What, precisely, is the use of "always()"?

Quote:

> > always(thing)

> > is just shorthand for

> > method (#rest x)

> > thing

> > end

> > It hardly seems necessary to have it in the language, especially

> > given how rarely it seems to be used.

> That's true at one level -- looking at Dylan as a traditional procedural

> language -- but I think it fits in when viewing Dylan as a functional

> language.

This is especially true if you consider "always" as related to the K

combinator in combinatory logic (CL). K is defined by the following

equation:

KPQ = P, for any terms P and Q.

If you also define the S combinator as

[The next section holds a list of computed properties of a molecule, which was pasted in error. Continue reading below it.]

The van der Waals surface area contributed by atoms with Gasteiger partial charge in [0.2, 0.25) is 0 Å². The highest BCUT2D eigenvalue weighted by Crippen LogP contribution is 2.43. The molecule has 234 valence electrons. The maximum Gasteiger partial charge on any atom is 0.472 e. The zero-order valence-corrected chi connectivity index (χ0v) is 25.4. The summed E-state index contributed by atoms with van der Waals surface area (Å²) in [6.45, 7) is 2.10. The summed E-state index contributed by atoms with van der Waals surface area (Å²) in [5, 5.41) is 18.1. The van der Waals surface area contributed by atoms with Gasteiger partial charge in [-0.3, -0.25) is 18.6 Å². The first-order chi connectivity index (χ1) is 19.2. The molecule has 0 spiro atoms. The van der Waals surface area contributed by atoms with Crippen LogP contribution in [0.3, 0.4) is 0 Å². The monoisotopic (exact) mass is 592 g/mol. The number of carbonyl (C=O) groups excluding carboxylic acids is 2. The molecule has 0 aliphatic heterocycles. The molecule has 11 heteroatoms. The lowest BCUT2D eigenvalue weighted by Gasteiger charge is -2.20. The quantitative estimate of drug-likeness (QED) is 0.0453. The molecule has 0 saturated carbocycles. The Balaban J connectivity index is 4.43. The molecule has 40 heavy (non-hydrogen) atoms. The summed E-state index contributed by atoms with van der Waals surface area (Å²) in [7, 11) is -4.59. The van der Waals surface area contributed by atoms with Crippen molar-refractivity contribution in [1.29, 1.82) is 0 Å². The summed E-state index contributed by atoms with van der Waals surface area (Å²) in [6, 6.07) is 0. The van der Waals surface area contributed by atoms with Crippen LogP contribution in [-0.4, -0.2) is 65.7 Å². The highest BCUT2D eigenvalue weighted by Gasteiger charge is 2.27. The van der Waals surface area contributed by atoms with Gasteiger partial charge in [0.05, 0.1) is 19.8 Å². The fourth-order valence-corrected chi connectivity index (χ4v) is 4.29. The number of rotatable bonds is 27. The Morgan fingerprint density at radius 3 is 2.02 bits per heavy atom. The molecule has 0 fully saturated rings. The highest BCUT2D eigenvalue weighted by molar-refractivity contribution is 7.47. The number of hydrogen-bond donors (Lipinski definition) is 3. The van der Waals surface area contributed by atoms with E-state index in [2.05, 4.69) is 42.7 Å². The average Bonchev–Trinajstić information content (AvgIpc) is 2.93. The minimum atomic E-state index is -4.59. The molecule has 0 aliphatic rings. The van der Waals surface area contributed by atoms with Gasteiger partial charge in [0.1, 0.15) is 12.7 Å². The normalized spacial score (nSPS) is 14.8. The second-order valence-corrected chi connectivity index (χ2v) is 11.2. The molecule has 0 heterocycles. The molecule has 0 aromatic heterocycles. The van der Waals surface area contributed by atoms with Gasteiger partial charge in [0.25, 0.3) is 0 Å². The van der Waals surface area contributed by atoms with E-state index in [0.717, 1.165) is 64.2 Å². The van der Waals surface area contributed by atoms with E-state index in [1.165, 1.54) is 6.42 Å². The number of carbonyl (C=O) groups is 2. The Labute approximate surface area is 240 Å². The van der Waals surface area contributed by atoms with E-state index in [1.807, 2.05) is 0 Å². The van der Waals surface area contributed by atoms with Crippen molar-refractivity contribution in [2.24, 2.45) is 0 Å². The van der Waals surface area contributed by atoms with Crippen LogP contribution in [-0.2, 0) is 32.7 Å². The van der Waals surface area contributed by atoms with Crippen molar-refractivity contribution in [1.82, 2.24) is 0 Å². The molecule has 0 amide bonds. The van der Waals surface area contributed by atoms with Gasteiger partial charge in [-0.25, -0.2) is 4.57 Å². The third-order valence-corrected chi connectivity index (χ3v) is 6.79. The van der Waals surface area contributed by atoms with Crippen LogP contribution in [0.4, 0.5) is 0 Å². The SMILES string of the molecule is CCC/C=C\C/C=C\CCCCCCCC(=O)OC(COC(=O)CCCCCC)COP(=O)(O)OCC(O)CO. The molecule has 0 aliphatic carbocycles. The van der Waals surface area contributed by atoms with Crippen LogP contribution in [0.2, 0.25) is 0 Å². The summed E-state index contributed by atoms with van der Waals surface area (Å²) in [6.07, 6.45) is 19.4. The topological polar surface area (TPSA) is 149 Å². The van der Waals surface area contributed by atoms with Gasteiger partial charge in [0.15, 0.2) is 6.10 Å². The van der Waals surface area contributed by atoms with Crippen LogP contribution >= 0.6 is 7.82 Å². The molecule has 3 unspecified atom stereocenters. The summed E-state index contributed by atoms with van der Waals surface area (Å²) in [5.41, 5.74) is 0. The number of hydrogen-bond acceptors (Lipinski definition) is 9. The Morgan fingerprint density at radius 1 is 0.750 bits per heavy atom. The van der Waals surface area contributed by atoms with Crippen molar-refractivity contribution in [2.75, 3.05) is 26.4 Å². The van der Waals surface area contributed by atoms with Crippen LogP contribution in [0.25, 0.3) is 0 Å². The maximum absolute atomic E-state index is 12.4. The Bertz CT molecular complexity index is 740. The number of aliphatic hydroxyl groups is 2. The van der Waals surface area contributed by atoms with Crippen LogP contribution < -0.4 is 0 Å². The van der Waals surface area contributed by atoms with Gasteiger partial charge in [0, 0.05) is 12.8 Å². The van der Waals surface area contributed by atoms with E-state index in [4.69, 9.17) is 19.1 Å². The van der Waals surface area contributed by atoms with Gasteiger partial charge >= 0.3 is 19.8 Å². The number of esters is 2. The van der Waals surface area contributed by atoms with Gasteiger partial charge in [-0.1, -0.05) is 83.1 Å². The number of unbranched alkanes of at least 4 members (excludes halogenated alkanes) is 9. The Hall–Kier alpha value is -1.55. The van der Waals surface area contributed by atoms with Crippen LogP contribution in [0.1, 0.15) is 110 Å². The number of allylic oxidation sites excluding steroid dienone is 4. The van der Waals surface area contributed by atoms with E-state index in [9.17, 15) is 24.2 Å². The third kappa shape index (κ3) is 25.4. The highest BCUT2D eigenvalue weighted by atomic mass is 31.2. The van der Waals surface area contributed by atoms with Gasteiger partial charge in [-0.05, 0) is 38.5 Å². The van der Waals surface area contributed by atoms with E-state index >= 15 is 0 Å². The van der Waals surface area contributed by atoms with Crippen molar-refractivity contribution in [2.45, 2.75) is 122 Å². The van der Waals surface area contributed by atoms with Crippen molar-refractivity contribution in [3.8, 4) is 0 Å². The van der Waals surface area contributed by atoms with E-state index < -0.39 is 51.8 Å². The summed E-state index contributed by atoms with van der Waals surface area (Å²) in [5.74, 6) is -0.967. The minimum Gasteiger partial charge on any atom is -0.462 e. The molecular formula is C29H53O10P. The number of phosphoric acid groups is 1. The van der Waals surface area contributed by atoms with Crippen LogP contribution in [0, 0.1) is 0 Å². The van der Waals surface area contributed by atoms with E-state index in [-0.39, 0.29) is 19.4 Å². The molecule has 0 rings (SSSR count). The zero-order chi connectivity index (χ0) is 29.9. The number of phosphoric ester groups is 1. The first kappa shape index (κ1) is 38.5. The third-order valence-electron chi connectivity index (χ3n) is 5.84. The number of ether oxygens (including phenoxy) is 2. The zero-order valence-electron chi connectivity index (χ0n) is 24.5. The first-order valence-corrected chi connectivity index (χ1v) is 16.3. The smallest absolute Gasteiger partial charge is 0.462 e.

SPQR = PR(QR), for any terms P, Q, and R

then there are standard translations from CL to the (untyped) lambda

calculus and back. CL and the lambda calculus provide the theoretical

foundations for functional programming languages (or, IMO, all

programming languages).

Quote:

> You could also look at it from a purely efficiency basis. If you do

> happen to be using "always(thing)" all over the place, and you used

> "method() thing end" instead, then you'll be getting large numbers of

> little functions, essentially identical to each other, all over the place

> in your object code.

> always(thing) is better defined as:

> curry(identity, thing)

> ... when identity is...

> method (x, #rest y)

> x

> end

> Of course, "identity" is also built in to the language, and is probably

> exactly as useless as "always" :-)

I find "identity" useful as the default "do nothing" function argument

to map-as and map-into, among other things.

Feeling [theoret|histor]ical this mornin'.

--

Sullivan http://www.ai.mit.edu/~gregs/